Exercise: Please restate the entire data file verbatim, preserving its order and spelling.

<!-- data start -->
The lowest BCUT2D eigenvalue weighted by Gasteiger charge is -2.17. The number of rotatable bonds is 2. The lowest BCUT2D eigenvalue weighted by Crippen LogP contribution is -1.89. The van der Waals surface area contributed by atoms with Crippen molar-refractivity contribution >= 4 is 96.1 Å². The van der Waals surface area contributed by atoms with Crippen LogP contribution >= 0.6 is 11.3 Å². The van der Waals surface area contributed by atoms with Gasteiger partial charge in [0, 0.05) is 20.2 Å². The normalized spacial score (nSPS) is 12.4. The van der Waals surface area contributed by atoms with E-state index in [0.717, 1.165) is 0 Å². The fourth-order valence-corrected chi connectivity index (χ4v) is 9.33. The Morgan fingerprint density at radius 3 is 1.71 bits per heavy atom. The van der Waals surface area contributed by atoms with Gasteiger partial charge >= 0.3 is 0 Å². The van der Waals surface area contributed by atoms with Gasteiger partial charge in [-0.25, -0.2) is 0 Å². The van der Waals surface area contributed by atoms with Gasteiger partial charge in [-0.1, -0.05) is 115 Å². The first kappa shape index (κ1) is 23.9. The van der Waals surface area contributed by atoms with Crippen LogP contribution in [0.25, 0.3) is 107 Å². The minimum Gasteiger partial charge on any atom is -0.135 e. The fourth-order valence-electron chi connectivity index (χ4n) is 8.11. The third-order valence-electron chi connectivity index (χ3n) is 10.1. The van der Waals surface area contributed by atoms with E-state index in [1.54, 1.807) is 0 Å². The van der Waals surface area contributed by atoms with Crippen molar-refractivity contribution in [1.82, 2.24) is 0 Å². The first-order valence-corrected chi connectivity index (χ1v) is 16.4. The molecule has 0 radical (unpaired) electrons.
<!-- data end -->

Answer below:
The lowest BCUT2D eigenvalue weighted by Gasteiger charge is -2.17. The number of rotatable bonds is 2. The lowest BCUT2D eigenvalue weighted by Crippen LogP contribution is -1.89. The van der Waals surface area contributed by atoms with Crippen molar-refractivity contribution >= 4 is 96.1 Å². The van der Waals surface area contributed by atoms with Crippen LogP contribution >= 0.6 is 11.3 Å². The van der Waals surface area contributed by atoms with Gasteiger partial charge in [0, 0.05) is 20.2 Å². The normalized spacial score (nSPS) is 12.4. The van der Waals surface area contributed by atoms with E-state index in [0.717, 1.165) is 0 Å². The fourth-order valence-corrected chi connectivity index (χ4v) is 9.33. The Morgan fingerprint density at radius 3 is 1.71 bits per heavy atom. The van der Waals surface area contributed by atoms with Gasteiger partial charge >= 0.3 is 0 Å². The van der Waals surface area contributed by atoms with Gasteiger partial charge in [-0.25, -0.2) is 0 Å². The van der Waals surface area contributed by atoms with Gasteiger partial charge in [-0.1, -0.05) is 115 Å². The first kappa shape index (κ1) is 23.9. The van der Waals surface area contributed by atoms with Crippen LogP contribution in [0.25, 0.3) is 107 Å². The minimum Gasteiger partial charge on any atom is -0.135 e. The fourth-order valence-electron chi connectivity index (χ4n) is 8.11. The third-order valence-electron chi connectivity index (χ3n) is 10.1. The van der Waals surface area contributed by atoms with E-state index in [1.54, 1.807) is 0 Å². The van der Waals surface area contributed by atoms with Crippen molar-refractivity contribution in [1.82, 2.24) is 0 Å². The first-order valence-corrected chi connectivity index (χ1v) is 16.4. The molecule has 0 radical (unpaired) electrons.